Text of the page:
Goal ThermometerFrom the very beginning of this pandemic, the Republican legislature has been on COVID-19's side, not on Wisconsin's side. It's time to throw these bums out on their asses. The problem, of course, is that Wisconsin is one of the most gerrymandered states in America-- by the same legislators who now deserve to be defeated and see their political careers ended. Blue America is working to help a some of the progressive candidates running to flip the Assembly. I asked them how they look at the role of government in this pandemic, now just in terms of how badly the legislature has handled it, but what they expect going forward.

Francesca Hong, who will be representing part of Madison in the Assembly next year, noted this morning that "There were over 14,803 new COVID19 cases in Wisconsin this week. That number is higher than the total number of cases reported in the month of June. Over 1,200 Wisconsin lives lost yet Speaker Vos and Sen Fitzgerald are too busy suppressing democracy and our right to vote safely to notice. These leaders do not fucking care if Wisconsinites die, especially since those who are dying are disproportionately people of color.Protecting white supremacy/patriarical capitalism is their only priority. They have no plan to combat this virus nor do they hold themselves accountable even though they hold all the legislative power. We must vote the Wisconsin GOP legislators out. All of them. Our lives depend on it."

Jacob Malinowski is running for a Republican-held Assembly seat to represent his neighbors in the western suburbs of Milwaukee, right where Milwaukee county meets Waukesha and Kenosha counties. "I don't blame anyone for the pandemic," he told me last night, "but I directly blame the inaction of the Wisconsin State Assembly GOP for how bad it has gotten in Wisconsin. Because they refuse to show up for work, families across the state are struggling with COVID-19. We desperately need new leadership who actually listen to experts-- not our do-nothing, money-driven politicians."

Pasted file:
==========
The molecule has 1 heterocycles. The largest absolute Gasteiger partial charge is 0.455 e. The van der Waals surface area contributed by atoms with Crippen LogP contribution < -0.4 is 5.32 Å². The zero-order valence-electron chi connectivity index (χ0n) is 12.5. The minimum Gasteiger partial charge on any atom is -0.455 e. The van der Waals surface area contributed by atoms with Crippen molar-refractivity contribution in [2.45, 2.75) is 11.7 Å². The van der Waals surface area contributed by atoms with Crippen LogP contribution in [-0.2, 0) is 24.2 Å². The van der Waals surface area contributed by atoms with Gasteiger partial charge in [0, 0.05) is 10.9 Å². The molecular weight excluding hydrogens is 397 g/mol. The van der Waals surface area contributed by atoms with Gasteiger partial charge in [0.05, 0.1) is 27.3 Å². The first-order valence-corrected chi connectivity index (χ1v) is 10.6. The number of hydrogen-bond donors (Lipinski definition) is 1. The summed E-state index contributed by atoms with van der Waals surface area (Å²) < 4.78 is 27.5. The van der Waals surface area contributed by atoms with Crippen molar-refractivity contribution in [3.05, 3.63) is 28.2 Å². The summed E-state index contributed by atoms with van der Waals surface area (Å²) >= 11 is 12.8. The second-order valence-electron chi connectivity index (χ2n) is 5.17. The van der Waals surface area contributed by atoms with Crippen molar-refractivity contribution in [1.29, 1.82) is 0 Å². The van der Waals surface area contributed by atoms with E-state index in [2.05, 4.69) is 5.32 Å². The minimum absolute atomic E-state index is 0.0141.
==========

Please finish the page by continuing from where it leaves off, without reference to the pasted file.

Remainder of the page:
The Assembly district Emily Voight, a Calumet County Supervisor, is trying to flip is straight north from Jacob's, just south of Green Bay. "The state legislators have refused to act, using the pandemic as a reason to not meet or enact any legislation; yet they are expecting local governments to continue functioning in person and passing the buck on to us. If schools and local governments can convene in person or virtually, why can’t our state representatives?"

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At 11:03 AM, Anonymous Anonymous said...

Americans "have had enough" of this COVID "hoax" and want life to go back to normal. They don't want to hear anything from someone who bothered to become educated.

Many times on this site, both in the articles and in the comments, the idea that Trump won due to a rebellion against those who know more than they do has been presented. The tone of the comments from such people in MANY other media sources I've seen or heard boils down to "stop telling ME what to do". Michael Moore first encountered this when he met with the Michigan Militia many years ago. He put it in one of his movies.

Once, these blue-collar workers were the core of the Democratic Party base. They see the Party having shit on them when they were at their lowest to cater to minorities at their expense. Then the Party actively took their means of support away from them with NAFTA and GATT. The only particular change they see since it began is that it has become more overt. They. Are. Pissed.

The Democratic Party leaders have to be the most clueless vegetables on Earth. It's no wonder that too many voters came from the same fields.

At 3:25 PM, Blogger Citizen X said...

I moved out of Wisconsin because of it's asshat politicians and bigger asshat population.